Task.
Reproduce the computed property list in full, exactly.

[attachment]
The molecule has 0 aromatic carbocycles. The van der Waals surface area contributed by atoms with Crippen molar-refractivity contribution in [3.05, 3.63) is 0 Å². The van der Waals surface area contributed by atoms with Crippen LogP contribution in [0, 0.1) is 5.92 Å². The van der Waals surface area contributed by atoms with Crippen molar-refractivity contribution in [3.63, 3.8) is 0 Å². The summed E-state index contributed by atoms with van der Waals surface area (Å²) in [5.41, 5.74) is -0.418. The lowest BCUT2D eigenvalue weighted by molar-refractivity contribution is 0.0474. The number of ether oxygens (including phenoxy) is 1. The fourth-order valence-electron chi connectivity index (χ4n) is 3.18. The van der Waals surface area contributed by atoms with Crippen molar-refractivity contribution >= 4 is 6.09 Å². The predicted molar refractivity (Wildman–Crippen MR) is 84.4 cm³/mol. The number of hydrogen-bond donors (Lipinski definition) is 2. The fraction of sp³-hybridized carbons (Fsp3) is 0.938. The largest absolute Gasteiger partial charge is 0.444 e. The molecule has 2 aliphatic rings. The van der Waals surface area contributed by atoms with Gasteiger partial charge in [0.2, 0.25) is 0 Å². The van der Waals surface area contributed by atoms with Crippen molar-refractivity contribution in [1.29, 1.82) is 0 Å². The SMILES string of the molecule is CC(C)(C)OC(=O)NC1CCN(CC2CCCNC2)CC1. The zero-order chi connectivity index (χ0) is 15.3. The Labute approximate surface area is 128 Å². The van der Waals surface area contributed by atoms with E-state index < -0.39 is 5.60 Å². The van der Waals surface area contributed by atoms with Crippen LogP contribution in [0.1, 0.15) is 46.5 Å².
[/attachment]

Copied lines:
The molecule has 0 aromatic carbocycles. The van der Waals surface area contributed by atoms with Crippen molar-refractivity contribution in [3.05, 3.63) is 0 Å². The van der Waals surface area contributed by atoms with Crippen LogP contribution in [0, 0.1) is 5.92 Å². The van der Waals surface area contributed by atoms with Crippen molar-refractivity contribution in [3.63, 3.8) is 0 Å². The summed E-state index contributed by atoms with van der Waals surface area (Å²) in [5.41, 5.74) is -0.418. The lowest BCUT2D eigenvalue weighted by molar-refractivity contribution is 0.0474. The number of ether oxygens (including phenoxy) is 1. The fourth-order valence-electron chi connectivity index (χ4n) is 3.18. The van der Waals surface area contributed by atoms with Crippen molar-refractivity contribution >= 4 is 6.09 Å². The predicted molar refractivity (Wildman–Crippen MR) is 84.4 cm³/mol. The number of hydrogen-bond donors (Lipinski definition) is 2. The fraction of sp³-hybridized carbons (Fsp3) is 0.938. The largest absolute Gasteiger partial charge is 0.444 e. The molecule has 2 aliphatic rings. The van der Waals surface area contributed by atoms with Gasteiger partial charge in [0.2, 0.25) is 0 Å². The van der Waals surface area contributed by atoms with Crippen molar-refractivity contribution in [1.29, 1.82) is 0 Å². The SMILES string of the molecule is CC(C)(C)OC(=O)NC1CCN(CC2CCCNC2)CC1. The zero-order chi connectivity index (χ0) is 15.3. The Labute approximate surface area is 128 Å². The van der Waals surface area contributed by atoms with E-state index < -0.39 is 5.60 Å². The van der Waals surface area contributed by atoms with Crippen LogP contribution in [0.1, 0.15) is 46.5 Å².